The Death of Tolstoy: Russia on the Eve, Astapovo Station, 1910

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Cornell University Press, Aug 15, 2011 - Biography & Autobiography - 224 pages

In the middle of the night of October 28, 1910, Leo Tolstoy, the most famous man in Russia, vanished. A secular saint revered for his literary genius, pacificism, and dedication to the earth and the poor, Tolstoy had left his home in secret to embark on a final journey. His disappearance immediately became a national sensation. Two days later he was located at a monastery, but was soon gone again. When he turned up next at Astapovo, a small, remote railway station, all of Russia was following the story. As he lay dying of pneumonia, he became the hero of a national narrative of immense significance.

In The Death of Tolstoy, William Nickell describes a Russia engaged in a war of words over how this story should be told. The Orthodox Church, which had excommunicated Tolstoy in 1901, first argued that he had returned to the fold and then came out against his beliefs more vehemently than ever. Police spies sent by the state tracked his every move, fearing that his death would embolden his millions of supporters among the young, the peasantry, and the intelligentsia. Representatives of the press converged on the stationhouse at Astapovo where Tolstoy lay ill, turning his death into a feverish media event that strikingly anticipated today's no-limits coverage of celebrity lives—and deaths.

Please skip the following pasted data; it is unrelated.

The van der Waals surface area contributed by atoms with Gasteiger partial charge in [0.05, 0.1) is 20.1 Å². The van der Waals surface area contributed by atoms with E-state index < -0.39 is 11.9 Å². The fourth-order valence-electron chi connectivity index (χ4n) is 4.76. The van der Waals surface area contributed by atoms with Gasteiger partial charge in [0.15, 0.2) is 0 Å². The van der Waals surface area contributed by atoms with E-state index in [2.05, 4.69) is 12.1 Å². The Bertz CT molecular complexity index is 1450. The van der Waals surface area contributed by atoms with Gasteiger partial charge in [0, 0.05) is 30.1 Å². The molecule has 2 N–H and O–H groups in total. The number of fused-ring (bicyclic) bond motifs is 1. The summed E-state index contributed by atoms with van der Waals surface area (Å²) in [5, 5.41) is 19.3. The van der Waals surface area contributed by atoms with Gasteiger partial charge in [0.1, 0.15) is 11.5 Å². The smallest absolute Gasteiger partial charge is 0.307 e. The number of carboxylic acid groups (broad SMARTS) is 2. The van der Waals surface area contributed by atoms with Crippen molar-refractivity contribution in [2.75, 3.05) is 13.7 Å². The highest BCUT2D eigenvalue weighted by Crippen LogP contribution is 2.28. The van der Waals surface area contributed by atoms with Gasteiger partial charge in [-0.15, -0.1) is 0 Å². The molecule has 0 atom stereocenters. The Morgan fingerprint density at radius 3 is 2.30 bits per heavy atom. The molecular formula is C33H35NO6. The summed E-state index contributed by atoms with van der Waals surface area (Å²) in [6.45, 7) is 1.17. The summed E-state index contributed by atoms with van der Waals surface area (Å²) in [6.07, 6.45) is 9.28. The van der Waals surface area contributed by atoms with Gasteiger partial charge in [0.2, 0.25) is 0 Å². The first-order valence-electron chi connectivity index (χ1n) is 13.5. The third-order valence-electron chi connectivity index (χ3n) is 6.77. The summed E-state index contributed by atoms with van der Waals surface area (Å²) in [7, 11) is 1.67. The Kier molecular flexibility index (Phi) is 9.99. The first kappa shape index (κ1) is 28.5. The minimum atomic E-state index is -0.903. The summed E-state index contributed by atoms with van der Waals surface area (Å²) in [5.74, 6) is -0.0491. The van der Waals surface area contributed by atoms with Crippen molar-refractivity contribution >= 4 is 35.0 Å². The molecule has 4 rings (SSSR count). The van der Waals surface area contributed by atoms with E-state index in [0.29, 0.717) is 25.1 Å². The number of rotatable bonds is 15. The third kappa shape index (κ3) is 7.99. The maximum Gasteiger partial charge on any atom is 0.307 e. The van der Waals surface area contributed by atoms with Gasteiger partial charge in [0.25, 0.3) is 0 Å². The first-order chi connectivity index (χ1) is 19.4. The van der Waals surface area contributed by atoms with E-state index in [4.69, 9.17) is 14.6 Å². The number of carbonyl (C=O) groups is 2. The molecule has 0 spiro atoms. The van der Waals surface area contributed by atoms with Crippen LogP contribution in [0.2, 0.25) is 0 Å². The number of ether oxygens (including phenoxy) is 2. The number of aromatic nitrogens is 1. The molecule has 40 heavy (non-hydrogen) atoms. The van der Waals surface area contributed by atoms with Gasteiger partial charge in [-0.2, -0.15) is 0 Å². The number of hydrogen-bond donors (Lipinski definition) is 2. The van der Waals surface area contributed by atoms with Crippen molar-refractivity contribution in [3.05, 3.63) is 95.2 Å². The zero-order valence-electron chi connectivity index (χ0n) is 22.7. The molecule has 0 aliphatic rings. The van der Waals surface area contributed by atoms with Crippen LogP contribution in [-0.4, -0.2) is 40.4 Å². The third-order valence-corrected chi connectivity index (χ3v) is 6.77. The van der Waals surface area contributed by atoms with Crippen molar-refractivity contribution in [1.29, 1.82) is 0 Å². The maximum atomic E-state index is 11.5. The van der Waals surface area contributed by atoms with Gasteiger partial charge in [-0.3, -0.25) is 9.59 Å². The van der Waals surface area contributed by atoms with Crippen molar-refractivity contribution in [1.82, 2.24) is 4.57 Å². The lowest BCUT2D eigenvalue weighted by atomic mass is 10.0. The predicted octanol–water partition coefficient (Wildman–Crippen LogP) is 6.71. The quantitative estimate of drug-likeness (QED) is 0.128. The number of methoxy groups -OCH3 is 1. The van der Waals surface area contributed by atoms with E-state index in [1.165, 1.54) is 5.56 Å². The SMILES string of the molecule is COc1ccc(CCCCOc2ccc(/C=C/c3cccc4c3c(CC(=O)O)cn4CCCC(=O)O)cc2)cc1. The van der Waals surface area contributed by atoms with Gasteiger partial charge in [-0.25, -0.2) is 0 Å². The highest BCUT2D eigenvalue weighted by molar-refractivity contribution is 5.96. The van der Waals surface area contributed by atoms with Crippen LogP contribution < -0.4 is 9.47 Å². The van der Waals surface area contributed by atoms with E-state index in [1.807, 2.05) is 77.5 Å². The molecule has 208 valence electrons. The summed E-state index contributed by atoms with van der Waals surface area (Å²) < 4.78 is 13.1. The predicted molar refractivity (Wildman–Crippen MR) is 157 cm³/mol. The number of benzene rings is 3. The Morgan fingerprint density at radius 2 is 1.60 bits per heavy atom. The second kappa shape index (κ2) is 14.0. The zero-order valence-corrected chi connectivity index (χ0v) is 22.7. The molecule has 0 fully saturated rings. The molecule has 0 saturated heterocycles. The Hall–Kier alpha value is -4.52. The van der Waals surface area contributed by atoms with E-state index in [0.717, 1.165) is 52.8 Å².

Drawing on newspaper accounts, personal correspondence, police reports, secret circulars, telegrams, letters, and memoirs, Nickell shows the public spectacle of Tolstoy's last days to be a vivid reflection of a fragile, anxious empire on the eve of war and revolution.


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User Review  - spounds - LibraryThing

I bought this book as a recommendation from LibraryThing. I haven't studied much about Tolstoy and this slim volume was interesting reading. One dark night in November 1910, Lev Tolstoy left his home ... Read full review


1 The Family Crisis as a Public Event
2 Narrative Transfigurations of Tolstoys Final Journey
3 The Media at Astapovo and the Creation of a Modern Pastoral
4 Tolstoyan Violence upon the Funeral Rites of the State
5 On or About November 1910
Conclusion The Posthumous Notes of Fyodor Kuzmich
A Word on My Sources

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About the author (2011)

William Nickell is Licker Research Chair, Cowell College, University of California, Santa Cruz.

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